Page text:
Thursday, August 11, 2016

Olympics - why, why, why?

I was discussing the Olympics with some colleagues today, or more specifically I was discussing how important it is to know why you are asking students to complete a particular activity. I've talked about being clear about your purpose before in my posts Play, Passion and Purpose and again in UDL and Task Design.

What I hear a lot of is "That's a cool activity, I'll try that with my kids tomorrow" or "That's going to look great on the classroom wall and the kids will really enjoy doing it" or similar types of thinking. Topics like the Olympics, ANZAC Day, Easter and Christmas seem especially prone to this.

The very first question that needs to be asked about anything you are doing with students is "Why are you doing it?". The "why" helps us make decisions around other questions lile "How important is this?" "Is this activity the best use of valuable class time?" and "Is this the best activity for the purpose?".

Let's look at the example of Olympic artwork - just because this will look lovely on your wall is not a good reason to spend class time on it. Why are you doing it.? Ok, it might be developing some new art techniques (or it might not) but often that is not why teachers are choosing to do it. Surely art should have meaning and a purpose beyond pure decoration.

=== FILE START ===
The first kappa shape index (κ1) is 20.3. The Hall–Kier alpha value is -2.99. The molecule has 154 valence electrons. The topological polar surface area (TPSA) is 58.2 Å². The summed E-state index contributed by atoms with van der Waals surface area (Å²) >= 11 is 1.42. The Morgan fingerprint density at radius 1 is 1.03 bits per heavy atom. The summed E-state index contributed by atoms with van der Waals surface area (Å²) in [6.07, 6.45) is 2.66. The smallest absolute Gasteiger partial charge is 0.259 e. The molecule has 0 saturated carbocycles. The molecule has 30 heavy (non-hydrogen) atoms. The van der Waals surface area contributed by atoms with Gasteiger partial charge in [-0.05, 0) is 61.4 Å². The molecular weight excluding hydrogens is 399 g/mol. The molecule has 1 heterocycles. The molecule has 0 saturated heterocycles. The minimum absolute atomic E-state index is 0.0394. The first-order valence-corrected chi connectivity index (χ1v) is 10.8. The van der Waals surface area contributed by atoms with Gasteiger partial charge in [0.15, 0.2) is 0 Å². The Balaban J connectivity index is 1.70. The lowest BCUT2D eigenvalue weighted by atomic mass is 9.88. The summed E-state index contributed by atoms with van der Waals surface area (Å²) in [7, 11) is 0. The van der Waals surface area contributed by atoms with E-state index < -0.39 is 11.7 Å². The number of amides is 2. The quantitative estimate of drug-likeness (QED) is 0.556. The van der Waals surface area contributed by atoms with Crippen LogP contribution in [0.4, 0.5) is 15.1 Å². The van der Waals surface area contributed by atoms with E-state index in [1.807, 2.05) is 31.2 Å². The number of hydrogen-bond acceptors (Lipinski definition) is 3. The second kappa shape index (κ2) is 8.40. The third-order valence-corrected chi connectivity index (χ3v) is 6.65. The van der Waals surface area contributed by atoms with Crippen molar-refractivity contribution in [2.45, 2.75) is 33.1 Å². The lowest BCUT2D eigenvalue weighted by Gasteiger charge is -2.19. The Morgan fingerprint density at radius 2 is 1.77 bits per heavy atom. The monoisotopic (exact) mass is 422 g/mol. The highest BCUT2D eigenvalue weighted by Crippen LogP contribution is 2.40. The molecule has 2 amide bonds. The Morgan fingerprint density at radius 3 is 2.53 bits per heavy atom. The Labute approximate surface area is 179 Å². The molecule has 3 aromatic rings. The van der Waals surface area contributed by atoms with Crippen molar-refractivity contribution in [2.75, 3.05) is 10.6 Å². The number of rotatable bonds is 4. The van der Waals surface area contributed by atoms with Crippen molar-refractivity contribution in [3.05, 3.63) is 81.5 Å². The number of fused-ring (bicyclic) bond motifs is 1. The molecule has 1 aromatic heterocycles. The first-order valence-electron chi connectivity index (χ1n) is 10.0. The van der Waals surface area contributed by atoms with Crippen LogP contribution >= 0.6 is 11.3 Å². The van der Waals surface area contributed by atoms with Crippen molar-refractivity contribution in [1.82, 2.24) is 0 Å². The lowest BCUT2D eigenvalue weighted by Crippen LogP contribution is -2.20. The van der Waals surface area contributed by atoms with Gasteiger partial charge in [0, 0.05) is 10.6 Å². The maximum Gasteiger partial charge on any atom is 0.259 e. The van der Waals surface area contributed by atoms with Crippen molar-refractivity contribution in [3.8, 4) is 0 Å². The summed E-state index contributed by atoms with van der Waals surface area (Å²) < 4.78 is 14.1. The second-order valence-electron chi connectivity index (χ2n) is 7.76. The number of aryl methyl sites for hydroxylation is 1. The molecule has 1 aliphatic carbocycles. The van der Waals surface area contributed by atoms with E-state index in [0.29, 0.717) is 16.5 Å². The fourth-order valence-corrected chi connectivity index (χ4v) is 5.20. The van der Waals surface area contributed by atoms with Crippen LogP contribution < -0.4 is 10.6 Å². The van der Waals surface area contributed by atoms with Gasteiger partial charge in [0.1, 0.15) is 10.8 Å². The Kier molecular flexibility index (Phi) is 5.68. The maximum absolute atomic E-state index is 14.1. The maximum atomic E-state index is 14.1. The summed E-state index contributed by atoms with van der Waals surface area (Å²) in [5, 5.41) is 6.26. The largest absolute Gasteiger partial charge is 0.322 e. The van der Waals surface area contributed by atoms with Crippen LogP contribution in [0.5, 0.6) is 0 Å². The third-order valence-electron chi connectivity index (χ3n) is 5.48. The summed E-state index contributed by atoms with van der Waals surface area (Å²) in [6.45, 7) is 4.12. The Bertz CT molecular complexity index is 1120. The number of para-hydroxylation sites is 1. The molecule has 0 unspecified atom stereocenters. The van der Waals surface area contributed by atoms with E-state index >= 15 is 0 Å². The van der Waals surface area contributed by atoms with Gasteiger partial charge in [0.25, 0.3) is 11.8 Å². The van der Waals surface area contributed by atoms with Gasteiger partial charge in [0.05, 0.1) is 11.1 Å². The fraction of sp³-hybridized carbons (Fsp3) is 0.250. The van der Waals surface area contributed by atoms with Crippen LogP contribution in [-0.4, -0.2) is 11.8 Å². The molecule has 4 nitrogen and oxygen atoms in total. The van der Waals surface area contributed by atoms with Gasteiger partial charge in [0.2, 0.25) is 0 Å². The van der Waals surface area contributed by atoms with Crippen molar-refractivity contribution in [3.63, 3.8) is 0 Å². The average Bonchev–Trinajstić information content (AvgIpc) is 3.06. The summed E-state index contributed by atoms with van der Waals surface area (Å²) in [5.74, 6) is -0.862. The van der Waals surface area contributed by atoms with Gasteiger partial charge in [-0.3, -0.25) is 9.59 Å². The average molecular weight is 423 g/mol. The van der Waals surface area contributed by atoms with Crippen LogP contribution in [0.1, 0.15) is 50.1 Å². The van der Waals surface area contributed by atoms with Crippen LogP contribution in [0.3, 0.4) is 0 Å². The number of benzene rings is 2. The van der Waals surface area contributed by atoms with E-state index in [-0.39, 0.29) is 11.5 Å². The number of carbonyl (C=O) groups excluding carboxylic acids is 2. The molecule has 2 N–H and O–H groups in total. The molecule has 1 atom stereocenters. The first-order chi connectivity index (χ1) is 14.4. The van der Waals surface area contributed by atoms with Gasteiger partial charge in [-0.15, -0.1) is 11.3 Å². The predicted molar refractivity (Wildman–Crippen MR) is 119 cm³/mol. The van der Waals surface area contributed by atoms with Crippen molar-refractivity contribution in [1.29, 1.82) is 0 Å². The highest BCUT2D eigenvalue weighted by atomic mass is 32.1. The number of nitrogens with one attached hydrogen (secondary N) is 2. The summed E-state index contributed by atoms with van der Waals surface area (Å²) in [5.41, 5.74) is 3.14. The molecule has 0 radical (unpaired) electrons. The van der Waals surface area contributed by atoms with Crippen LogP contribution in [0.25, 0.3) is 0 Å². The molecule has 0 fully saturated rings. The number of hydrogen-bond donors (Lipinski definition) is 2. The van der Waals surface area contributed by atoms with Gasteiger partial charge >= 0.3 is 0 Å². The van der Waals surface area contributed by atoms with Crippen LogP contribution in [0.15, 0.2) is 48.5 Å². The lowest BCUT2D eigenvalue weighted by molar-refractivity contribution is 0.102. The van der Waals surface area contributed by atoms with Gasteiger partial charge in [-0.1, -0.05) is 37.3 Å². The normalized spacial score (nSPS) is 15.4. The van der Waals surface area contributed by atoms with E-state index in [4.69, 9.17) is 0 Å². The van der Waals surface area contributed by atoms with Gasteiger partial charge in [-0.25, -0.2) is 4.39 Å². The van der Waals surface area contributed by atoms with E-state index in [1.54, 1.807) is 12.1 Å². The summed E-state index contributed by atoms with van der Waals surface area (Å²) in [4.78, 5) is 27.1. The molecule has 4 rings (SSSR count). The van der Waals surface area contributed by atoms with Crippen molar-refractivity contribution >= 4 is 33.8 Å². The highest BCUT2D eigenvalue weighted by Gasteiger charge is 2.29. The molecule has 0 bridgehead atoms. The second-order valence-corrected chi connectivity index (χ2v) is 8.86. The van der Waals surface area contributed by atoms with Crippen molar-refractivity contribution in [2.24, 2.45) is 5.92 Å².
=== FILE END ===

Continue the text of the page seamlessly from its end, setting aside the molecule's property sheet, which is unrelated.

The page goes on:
What if we used that time to look at something like the 'Olympic spirit and what it means to us' or 'How the Olympics have changed over time and whether it is for the better' or 'Should we still have the Olympics?' for example. What if we looked at how we could portray our thoughts on these matters using art? What if we looked at some examples of Olympic artworks and asked what the artist was trying to convey through their artwork? Or looked at how portrayal of the Olympics in art has changed over time and discussed why that might be? What if we then looked at the techniques etc that the artist used to get across that message? Wouldn't that lead to some artwork that we could proudly display on our classroom walls while being a meaningful use of precious class time?

Thanks @lynnesilcock for the inspiration for this post.

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